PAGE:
The Bird wouldn't be surprised if readers who've been following New Times' series "The Perfect Drug," on crystal meth in Arizona (the final installment of which is in this issue), are left with a certain distrust of the so-called "facts" presented by our fearless civic leaders.
After all, politicians from Attorney General Terry Goddard on down have played loose with statistics as they've sounded the siren about Arizona's meth crisis. Consider this: Goddard's Web site claims that babies exposed to meth in the womb are six times more likely to suffer birth defects. As New Times staff writer Robert Nelson pointed out in his cover story ("Ice, Ice, Baby," November 24), that simply isn't true. And, as Sarah Fenske reported in "Bad Medicine" (December 8), Goddard frequently cites a statistic claiming Arizona kids ages 12 to 17 lead the nation in meth use. The Arizona Republic's repeated the false statistic numerous times.
And speaking of a blatant disregard for the truth, the Republic's December 4 issue may have offered the best example. That day, a Sunday, the newspaper ran an embarrassing correction. Reporter Kerry Fehr-Snyder's piece from earlier in the week ("Study: Meth Linked to Kids' Deaths") reported that, in one of every five cases where an Arizona child died because of mistreatment in 2004, meth was a factor.
You guessed it! It's not true.
If you look at the study, or if you even kept reading the article, the facts turn out to be much different. In fact, meth was only a factor in one of every 50 child fatalities, or 21 in 1,048.
The Republic ran a correction on the story that played down the error by reporting that "a headline overstated the role of methamphetamine," without bothering to mention that the second paragraph of the story contained the exact same mistake.
Okay, a weaselly correction is one thing, but what the Republic did elsewhere in that day's newspaper is another.
In its lead editorial on December 4, "Put Meth to Death," the paper published an impassioned plea to enact a tough state law restricting sales of pseudoephedrine, the key ingredient in tabletop meth labs.
The Bird could certainly quibble with the newspaper's argument. But rather than pick that fight, it'll stick to the stats. Like, for instance, the bogus one the Republic repeated, for the sixth time, about Arizona's teenagers leading the nation in meth use.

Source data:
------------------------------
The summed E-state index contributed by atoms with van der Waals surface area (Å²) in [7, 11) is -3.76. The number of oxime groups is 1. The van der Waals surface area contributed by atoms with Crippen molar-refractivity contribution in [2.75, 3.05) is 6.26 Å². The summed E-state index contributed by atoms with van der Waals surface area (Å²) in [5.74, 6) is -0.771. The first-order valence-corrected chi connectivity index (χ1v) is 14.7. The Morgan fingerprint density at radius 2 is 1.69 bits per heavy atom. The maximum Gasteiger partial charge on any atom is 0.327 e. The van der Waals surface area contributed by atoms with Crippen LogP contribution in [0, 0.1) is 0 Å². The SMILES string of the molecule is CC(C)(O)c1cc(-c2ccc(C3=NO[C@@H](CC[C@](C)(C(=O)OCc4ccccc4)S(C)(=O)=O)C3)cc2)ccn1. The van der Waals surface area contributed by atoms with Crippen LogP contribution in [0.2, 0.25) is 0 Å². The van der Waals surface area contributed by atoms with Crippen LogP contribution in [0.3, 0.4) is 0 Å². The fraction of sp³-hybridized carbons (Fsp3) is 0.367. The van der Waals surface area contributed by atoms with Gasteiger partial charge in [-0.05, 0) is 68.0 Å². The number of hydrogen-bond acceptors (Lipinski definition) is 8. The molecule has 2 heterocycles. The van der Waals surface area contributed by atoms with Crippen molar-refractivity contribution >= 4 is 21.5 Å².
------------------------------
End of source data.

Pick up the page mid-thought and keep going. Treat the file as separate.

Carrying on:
Or, perhaps, the equally bogus one about the deaths of children.
That's right. The editorial writers claimed once again that, according to a recent report, "one in five child deaths caused by mistreatment in 2004 involved methamphetamine use."
And yes, that was the same statistic they had just corrected.
Chirp it with this avian, people: One in 50! One in 50!
And pundits wonder why the public's confidence in news publications is plummeting.
Here's one that won't make the evening news: DJ Donnie Burbank says he got his arm broken by a bouncer at goth club Tranzylvania.
Burbank, a.k.a. DJ Dr. Father, is half of the creative team behind the wildly popular club night Sadisco, where whacked-out themes like Serial Killers Convention (at which clubgoers dressed as Jeffrey Dahmer and John Wayne Gacy) are the norm. Previously, Sadisco has popped off monthly at venues like Jugheads and .anti_space, though it's currently looking for a new home.
Tranzylvania is the dark-trance/goth night at the downtown hot spot Palazzo, the pride of club guru Steven Rogers, who also either owns or part-owns most of the clubs on that stretch of Central Avenue, including Miami and Amsterdam.
Sadisco Donnie has always struck this winged wordsmith as a most placid guy, so what gives with this hullabaloo?
Burbank showed The Bird his scarred-up arm and claims the injury -- which required surgery -- was sustained when a Tranz bouncer pushed Donnie out onto the sidewalk outside. Seems Burbank had been slam-dancing with a pal when some chick complained to the Tranz staff about Burbank bumping into her.
This extended middle finger's got to ask . . . just how much is too much at the city's goth mecca, for Satan's sake?!
According to Burbank, he was willing to go along quietly, but the bouncer twisted Burbank's arm behind his back and gave him the old heave-ho. Burbank says he didn't realize at first how badly he was injured.
"I was in so much pain," Burbank whimpered to The Bird. "I went to the hospital early Saturday morning, and I didn't get out until Monday evening."
Burbank has since been laid off by his employer until he has a full recovery, which could take as long as four months. He's facing Xmas on unemployment, and applying for food stamps until he can work again.